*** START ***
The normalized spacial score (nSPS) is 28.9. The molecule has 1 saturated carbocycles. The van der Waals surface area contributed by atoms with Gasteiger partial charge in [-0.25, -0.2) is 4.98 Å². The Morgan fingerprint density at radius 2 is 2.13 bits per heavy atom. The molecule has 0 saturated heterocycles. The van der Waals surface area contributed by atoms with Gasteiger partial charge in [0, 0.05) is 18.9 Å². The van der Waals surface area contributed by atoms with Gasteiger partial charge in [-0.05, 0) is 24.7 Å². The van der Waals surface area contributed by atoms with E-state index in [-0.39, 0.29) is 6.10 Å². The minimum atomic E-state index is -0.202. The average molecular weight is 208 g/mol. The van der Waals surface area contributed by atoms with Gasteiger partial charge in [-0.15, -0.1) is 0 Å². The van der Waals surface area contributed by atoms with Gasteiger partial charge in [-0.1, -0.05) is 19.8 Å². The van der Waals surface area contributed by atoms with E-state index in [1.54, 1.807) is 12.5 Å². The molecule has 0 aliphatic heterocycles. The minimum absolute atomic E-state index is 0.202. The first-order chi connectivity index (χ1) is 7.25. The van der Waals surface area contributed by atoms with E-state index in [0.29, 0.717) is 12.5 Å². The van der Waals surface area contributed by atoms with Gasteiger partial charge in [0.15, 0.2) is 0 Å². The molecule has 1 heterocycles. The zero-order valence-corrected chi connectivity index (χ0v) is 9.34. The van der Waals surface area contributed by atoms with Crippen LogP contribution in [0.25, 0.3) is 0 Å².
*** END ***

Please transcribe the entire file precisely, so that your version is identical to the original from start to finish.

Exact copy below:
The normalized spacial score (nSPS) is 28.9. The molecule has 1 saturated carbocycles. The van der Waals surface area contributed by atoms with Gasteiger partial charge in [-0.25, -0.2) is 4.98 Å². The Morgan fingerprint density at radius 2 is 2.13 bits per heavy atom. The molecule has 0 saturated heterocycles. The van der Waals surface area contributed by atoms with Gasteiger partial charge in [0, 0.05) is 18.9 Å². The van der Waals surface area contributed by atoms with Gasteiger partial charge in [-0.05, 0) is 24.7 Å². The van der Waals surface area contributed by atoms with E-state index in [-0.39, 0.29) is 6.10 Å². The minimum atomic E-state index is -0.202. The average molecular weight is 208 g/mol. The van der Waals surface area contributed by atoms with Gasteiger partial charge in [-0.15, -0.1) is 0 Å². The van der Waals surface area contributed by atoms with Gasteiger partial charge in [-0.1, -0.05) is 19.8 Å². The van der Waals surface area contributed by atoms with E-state index in [1.54, 1.807) is 12.5 Å². The molecule has 0 aliphatic heterocycles. The minimum absolute atomic E-state index is 0.202. The first-order chi connectivity index (χ1) is 7.25. The van der Waals surface area contributed by atoms with E-state index in [0.29, 0.717) is 12.5 Å². The van der Waals surface area contributed by atoms with Gasteiger partial charge in [0.15, 0.2) is 0 Å². The molecule has 1 heterocycles. The zero-order valence-corrected chi connectivity index (χ0v) is 9.34. The van der Waals surface area contributed by atoms with Crippen LogP contribution in [0.25, 0.3) is 0 Å².